A rare megamouth shark was caught 2,400 feet below the ocean’s surface off the shores of Japan this week.
According to the Japanese Daily Press, the 13-foot-long shark
weighed about 1,500 pounds and was dissected in front of about 1,500 people by scientists from the Marine Science Museum in Shizuoka, Japan.
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Fewer than 50 megamouth sharks have been reported seen by people, with only three being filmed, the Daily Press said. Thirteen of the sightings were in waters off the Japan coast.
The rare shark feeds on plankton and jellyfish.
Another rare shark, a pink goblin, made the news recently after it was caught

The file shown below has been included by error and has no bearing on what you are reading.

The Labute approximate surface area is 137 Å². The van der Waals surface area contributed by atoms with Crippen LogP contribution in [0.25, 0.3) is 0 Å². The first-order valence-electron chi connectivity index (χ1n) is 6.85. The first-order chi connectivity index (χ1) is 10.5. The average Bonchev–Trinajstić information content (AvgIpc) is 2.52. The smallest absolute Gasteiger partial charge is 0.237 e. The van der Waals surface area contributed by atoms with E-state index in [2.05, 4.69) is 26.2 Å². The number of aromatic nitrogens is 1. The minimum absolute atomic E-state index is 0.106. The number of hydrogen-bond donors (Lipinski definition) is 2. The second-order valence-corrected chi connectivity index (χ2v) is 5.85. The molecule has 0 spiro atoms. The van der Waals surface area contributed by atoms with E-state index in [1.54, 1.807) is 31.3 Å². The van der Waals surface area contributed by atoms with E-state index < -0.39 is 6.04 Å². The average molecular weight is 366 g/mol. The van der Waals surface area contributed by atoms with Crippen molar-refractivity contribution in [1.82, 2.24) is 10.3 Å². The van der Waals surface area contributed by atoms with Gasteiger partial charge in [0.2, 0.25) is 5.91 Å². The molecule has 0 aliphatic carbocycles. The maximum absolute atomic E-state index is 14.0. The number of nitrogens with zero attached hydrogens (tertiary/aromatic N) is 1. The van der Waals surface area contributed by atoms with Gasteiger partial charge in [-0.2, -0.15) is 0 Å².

in April by fishermen off the Florida coast.
The goblin shark was caught by Capt. Carl Moore off the coast of Key West.
“Man, that thing looks prehistoric,” Moore told NBC News.
“When it came up, I didn’t know what it was. I didn’t measure him because his head was slashing around, and he had some mean-looking teeth and I didn’t want to get caught up in those.”
He didn’t consider keeping the shark to eat. “As ugly as it was, I don’t think I’d bite into it,” he said.
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